Lost in Translation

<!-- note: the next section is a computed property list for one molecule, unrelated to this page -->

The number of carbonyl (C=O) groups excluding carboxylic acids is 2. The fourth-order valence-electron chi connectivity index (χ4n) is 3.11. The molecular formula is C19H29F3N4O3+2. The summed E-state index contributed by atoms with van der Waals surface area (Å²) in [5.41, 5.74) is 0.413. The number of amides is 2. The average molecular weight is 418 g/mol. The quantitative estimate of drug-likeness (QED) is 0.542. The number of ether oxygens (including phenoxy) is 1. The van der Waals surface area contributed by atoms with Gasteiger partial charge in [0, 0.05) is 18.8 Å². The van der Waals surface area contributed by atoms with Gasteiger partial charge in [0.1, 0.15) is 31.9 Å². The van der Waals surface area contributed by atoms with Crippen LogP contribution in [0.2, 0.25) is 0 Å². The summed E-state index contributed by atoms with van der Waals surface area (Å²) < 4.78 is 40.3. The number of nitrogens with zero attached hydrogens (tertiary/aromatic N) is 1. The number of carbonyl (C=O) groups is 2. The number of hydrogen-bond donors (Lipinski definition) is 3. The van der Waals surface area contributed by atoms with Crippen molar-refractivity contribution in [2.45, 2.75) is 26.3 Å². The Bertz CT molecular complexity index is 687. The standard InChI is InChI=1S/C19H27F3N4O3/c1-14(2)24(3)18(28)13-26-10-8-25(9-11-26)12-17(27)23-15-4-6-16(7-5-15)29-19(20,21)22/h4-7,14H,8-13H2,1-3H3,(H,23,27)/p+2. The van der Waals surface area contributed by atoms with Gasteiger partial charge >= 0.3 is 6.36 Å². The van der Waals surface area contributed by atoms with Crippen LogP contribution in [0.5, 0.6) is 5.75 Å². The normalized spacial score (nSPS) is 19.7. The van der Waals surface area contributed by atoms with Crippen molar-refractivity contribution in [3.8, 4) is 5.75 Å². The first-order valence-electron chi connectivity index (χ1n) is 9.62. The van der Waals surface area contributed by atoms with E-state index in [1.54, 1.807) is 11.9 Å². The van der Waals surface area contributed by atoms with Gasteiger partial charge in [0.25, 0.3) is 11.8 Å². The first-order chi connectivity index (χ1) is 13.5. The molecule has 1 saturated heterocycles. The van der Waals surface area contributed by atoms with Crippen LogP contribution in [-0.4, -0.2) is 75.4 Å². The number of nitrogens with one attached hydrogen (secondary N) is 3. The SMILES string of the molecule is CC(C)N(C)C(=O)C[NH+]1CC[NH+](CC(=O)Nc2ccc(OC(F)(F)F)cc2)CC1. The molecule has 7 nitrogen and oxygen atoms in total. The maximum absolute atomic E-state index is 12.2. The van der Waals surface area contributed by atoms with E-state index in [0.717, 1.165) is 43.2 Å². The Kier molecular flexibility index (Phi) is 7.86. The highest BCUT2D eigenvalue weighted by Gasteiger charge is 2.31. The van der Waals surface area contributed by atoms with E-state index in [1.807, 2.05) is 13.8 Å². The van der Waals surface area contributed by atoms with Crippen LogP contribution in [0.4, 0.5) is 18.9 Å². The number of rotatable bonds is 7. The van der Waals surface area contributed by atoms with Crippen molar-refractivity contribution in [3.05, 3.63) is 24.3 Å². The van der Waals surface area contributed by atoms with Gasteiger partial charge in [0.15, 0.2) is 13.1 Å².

A maid scrubs a bloodstain on a bathroom floor and dreams of her man far beneath the hotel, driving his trash truck through the maze of tunnels. He wears a Hazmat suit and listens to Bob Marley. He sips an energy drink through a retractable straw, doing what a man has to do in sixteen-hour shifts. She scrubs and scrubs, and the stain briefly resembles a birthmark on his thigh, then a portrait from a forgotten history book, then a fist or a faint impression of a lion's heart, before it disappears entirely and the tile gleams blank and spectral. Outside, the sprinklers water the turf all night, and the long windows sparkle like swimming pools filled with black jelly. She feels so lonely she lies down, pitying her man who will have to climb out of the tunnels and come searching for her, down the corridors of new carpet, behind all of the bolted doors, the bloodstains in every other room, the whisk, whisk, whisk of his silver suit. She presses her ear against the cold flohor and listens for the growl of his truck, the hiss of his giant hydraulic arm that reaches out, over and over again, into the darkness.